creation time, and that unix file systems do not record creation
time at all. Unix (and POSIX) implementations will normally not
include this fact.
7.5.5. The perm Fact
The perm fact is used to indicate access rights the current FTP user
has over the object listed. Its value is always an unordered
sequence of alphabetic characters.
perm-fact = "Perm" "=" *pvals
pvals = "a" / "c" / "d" / "e" / "f" /
"l" / "m" / "p" / "r" / "w"
There are ten permission indicators currently defined. Many are
meaningful only when used with a particular type of object. The
indicators are case independent, "d" and "D" are the same indicator.
The "a" permission applies to objects of type=file, and indicates
that the APPE (append) command may be applied to the file named.
The "c" permission applies to objects of type=dir (and type=pdir,
type=cdir). It indicates that files may be created in the directory
named. That is, that a STOU command is likely to succeed, and that
STOR and APPE commands might succeed if the file named did not
previously exist, but is to be created in the directory object that
has the "c" permission. It also indicates that the RNTO command is
likely to succeed for names in the directory.
The "d" permission applies to all types. It indicates that the
object named may be deleted, that is, that the RMD command may be
applied to it if it is a directory, and otherwise that the DELE
command may be applied to it.
The "e" permission applies to the directory types. When set on an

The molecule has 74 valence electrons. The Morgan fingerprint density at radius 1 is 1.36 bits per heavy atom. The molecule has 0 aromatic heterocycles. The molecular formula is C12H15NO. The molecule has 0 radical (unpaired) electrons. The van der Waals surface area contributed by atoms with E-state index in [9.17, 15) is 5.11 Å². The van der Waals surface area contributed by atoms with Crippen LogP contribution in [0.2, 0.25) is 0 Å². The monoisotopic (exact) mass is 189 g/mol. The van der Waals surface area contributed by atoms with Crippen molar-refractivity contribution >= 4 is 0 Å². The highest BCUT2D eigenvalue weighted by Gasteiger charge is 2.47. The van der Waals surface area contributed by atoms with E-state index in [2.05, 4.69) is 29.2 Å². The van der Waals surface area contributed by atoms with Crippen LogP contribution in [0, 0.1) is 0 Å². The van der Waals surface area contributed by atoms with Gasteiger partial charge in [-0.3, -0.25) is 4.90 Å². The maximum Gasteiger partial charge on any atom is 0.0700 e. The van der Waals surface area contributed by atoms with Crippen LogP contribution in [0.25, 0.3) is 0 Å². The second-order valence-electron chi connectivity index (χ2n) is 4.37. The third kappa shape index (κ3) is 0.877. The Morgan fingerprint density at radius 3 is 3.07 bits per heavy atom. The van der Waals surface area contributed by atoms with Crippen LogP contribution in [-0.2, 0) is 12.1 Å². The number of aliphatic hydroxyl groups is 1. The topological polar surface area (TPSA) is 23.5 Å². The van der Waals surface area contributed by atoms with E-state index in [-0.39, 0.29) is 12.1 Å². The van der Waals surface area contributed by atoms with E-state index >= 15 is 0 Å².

object of type=dir, type=cdir, or type=pdir it indicates that a CWD
command naming the object should succeed, and the user should be able
to enter the directory named. For type=pdir it also indicates that
the CDUP command may succeed (if this particular pathname is the one
to which a CDUP would apply.)
The "f" permission for objects indicates that the object named may be
renamed - that is, may be the object of an RNFR command.
The "l" permission applies to the directory file types, and indicates
that the listing commands, LIST, NLST, and MLSD may be applied to the
directory in question.
The "m" permission applies to directory types, and indicates that the
MKD command may be used to create a new directory within the
directory under consideration.
The "p" permission applies to directory types, and indicates that
objects in the directory may be deleted, or (stretching naming a
little) that the directory may be purged. Note: it does not indicate
that the RMD command may be used to remove the directory named
itself, the "d" permission indicator indicates that.
The "r" permission applies to type=file objects, and for some
systems, perhaps to other types of objects, and indicates that the
RETR command may be applied to that object.
The "w" permission applies to type=file objects, and for some
systems, perhaps to other types of objects, and indicates that the
STOR command may be applied to the object named.
Note: That a permission indicator is set can never imply that the
appropriate command is guaranteed to work -- just that it might.
Other system specific limitations, such as limitations on
available space for storing files, may cause an operation to fail,
where the permission flags may have indicated that it was likely
to succeed. The permissions are a guide only.
Implementation note: The permissions are described here as they apply
to FTP commands. They may not map easily into particular
permissions available on the server's operating system. Servers
are expected to synthesize these permission bits from the